This poem is written by Yi Yuksa, a poet who fought for Korean independence when Korea was colonised by Japan from 1910 to 1945. Yi Yuksa was actually his pen name, and it is known among the general public that the name comes from his prisoner number 264 ( read as ‘yi yuk sa’ ( two six four ) in Korean ) when he was imprisoned in Daegu for trying to stand up against Japanese rule.
As he was so determined in liberating Korea, many of his poems are famous for having a political undertone. ‘The Summit’ is also one of them— the image of winter in the poem is known to symbolise the excruciating metaphorical winter Koreans had to face during the 30-year colonisation. With little girls and women taken to sexual harassment camps and their family members being forced to speak and change their names to Japanese, the prolonged barren season Korean people had to face would have been even more severe and colder than actual winter.
I also greatly admire the last line of this poem, ‘Winter must be a rainbow made of steel’. Please feel free to put yourself in Yun Dongju’s shoes once again and linger on this line ‘for a while’.
3) ‘A Night of Fathoming Stars ( 별 헤는 밤 )’ by Yun Dongju ( 윤동주 )
It’s Yun Dongju again! I really felt the need to finish the article with this poem because I can confidently say that this is one of the most famous Korean poems of all time, if not the most. Literally anyone in the streets of Korea would have heard of this poem at least once in their life; it’s taught in almost every single school in South Korea and is undeniably one of Yun’s most notable works.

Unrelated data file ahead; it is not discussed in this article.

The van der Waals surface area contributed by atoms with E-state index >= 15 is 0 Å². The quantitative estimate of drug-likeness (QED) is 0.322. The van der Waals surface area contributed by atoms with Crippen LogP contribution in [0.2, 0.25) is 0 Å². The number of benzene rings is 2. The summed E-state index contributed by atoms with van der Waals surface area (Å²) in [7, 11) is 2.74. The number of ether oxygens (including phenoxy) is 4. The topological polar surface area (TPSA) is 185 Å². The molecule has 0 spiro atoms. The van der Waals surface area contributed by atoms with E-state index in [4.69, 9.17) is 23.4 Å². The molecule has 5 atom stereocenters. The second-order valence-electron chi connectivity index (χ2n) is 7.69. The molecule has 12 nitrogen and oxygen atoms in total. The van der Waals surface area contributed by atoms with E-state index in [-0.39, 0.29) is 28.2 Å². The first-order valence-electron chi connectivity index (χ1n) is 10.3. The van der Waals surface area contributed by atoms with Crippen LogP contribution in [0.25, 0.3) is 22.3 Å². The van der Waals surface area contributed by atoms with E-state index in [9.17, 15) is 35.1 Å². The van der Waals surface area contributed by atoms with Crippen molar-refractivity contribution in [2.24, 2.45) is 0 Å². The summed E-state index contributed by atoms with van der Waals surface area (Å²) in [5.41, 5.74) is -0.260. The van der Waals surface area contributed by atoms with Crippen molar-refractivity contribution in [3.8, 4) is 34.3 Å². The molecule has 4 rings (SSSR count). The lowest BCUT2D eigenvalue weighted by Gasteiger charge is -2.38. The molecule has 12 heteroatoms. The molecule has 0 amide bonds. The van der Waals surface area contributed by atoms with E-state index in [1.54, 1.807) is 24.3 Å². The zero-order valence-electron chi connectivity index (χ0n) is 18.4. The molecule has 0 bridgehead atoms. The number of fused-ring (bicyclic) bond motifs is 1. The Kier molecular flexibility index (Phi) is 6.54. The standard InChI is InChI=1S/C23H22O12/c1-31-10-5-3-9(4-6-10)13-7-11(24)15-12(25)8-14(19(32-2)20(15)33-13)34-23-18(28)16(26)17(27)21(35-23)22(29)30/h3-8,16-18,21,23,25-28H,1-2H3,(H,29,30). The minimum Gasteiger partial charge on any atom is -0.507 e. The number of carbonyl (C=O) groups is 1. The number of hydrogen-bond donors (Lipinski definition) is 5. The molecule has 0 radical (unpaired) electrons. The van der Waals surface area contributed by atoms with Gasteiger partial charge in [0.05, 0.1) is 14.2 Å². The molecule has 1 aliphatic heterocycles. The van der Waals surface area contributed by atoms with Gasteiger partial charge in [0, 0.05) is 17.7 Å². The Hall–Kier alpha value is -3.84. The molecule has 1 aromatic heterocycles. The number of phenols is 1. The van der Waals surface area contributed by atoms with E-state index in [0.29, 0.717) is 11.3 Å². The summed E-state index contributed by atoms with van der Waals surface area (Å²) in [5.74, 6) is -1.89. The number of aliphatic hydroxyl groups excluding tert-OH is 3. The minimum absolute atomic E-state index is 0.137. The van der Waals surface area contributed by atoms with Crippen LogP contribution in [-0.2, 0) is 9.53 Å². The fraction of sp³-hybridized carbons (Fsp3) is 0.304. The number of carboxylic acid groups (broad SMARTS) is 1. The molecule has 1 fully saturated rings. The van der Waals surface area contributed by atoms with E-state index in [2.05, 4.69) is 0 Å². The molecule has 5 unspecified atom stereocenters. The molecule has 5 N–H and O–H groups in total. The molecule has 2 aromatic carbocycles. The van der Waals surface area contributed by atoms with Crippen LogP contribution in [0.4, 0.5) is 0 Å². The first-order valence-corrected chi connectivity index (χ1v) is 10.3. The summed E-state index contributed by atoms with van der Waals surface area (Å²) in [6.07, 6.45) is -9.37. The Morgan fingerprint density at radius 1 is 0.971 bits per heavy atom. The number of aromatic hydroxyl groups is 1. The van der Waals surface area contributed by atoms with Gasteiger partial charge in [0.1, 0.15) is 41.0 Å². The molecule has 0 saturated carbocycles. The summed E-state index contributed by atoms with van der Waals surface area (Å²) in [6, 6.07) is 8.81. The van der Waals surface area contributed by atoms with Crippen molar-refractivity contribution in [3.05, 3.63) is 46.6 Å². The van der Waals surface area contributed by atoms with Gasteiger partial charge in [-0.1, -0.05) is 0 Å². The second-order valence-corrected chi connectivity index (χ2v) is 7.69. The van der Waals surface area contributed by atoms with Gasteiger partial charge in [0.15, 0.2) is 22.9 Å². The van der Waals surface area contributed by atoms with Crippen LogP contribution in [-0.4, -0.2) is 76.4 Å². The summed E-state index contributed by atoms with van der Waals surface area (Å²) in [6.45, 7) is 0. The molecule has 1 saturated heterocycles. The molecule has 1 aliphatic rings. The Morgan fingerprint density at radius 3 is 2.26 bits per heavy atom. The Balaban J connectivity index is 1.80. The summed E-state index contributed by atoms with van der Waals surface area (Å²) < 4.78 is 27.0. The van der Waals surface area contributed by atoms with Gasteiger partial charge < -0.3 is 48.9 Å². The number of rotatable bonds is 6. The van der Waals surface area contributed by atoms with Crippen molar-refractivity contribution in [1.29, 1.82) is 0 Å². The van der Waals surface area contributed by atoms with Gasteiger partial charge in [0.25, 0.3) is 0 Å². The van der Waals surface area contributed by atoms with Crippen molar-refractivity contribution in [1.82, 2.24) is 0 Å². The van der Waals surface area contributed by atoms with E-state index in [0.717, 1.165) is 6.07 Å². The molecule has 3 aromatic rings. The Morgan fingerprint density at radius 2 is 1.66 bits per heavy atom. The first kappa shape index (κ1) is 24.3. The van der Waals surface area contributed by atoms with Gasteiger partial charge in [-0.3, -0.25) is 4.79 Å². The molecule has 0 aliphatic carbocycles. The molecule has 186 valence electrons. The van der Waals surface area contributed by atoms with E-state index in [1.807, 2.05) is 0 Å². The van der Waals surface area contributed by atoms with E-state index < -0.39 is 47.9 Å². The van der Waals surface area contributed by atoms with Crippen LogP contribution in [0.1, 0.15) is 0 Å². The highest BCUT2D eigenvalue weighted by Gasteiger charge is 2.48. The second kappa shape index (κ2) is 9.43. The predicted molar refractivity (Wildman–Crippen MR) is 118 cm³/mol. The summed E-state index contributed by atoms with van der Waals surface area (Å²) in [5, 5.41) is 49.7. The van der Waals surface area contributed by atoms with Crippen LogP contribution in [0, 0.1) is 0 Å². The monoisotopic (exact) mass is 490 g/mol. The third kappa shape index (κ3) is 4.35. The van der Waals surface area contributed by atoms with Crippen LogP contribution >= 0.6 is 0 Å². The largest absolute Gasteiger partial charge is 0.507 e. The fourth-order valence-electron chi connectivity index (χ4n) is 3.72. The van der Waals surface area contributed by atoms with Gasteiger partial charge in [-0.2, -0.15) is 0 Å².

In the poem, the speaker ( who is also interpreted as Yun ) watches the stars in an autumn sky. Counting the stars, he bestows a certain meaning on each of the stars and reminisces about the schoolmates, neighbours, and poets he used to know. Lastly, he pictures his mother in the night sky. This poem is quite lengthy compared to the other two poems, but I chose to include the full text to let you get the full experience of the lyrical, confessional language of 23-year-old Yun.
4) And for those of you who stayed until the end of this journey…
I have a bonus recommendation for you! It’s the film Dongju: The Portrait of a Poet. You might have already guessed from the title, but it is a biographical film of Yun Dongju. It is about his indestructible passion for literature and the struggles he went through being a prominent figure of Korean resistance during Japanese colonisation. The film does have some fictional elements, but I still thought it was an excellent portrayal of how Yun was as a person. Also, there is a scene in the film where the actor who plays Yun recites ‘A Night of Fathoming Stars’ to himself, lying down on his prison bed.
Well then, hope you enjoyed my brief tour of Korean poetry! Genuinely, picking out which ones to write about was a moment of blissful pain for me— I had to weed out a dozen equally beautiful poems just to fit the word count & not infringe upon any copyright laws. I may or may not be coming back with a similar tour but until then, please do savour the beautiful autumn in Durham and find your very own ‘green spring’ in it!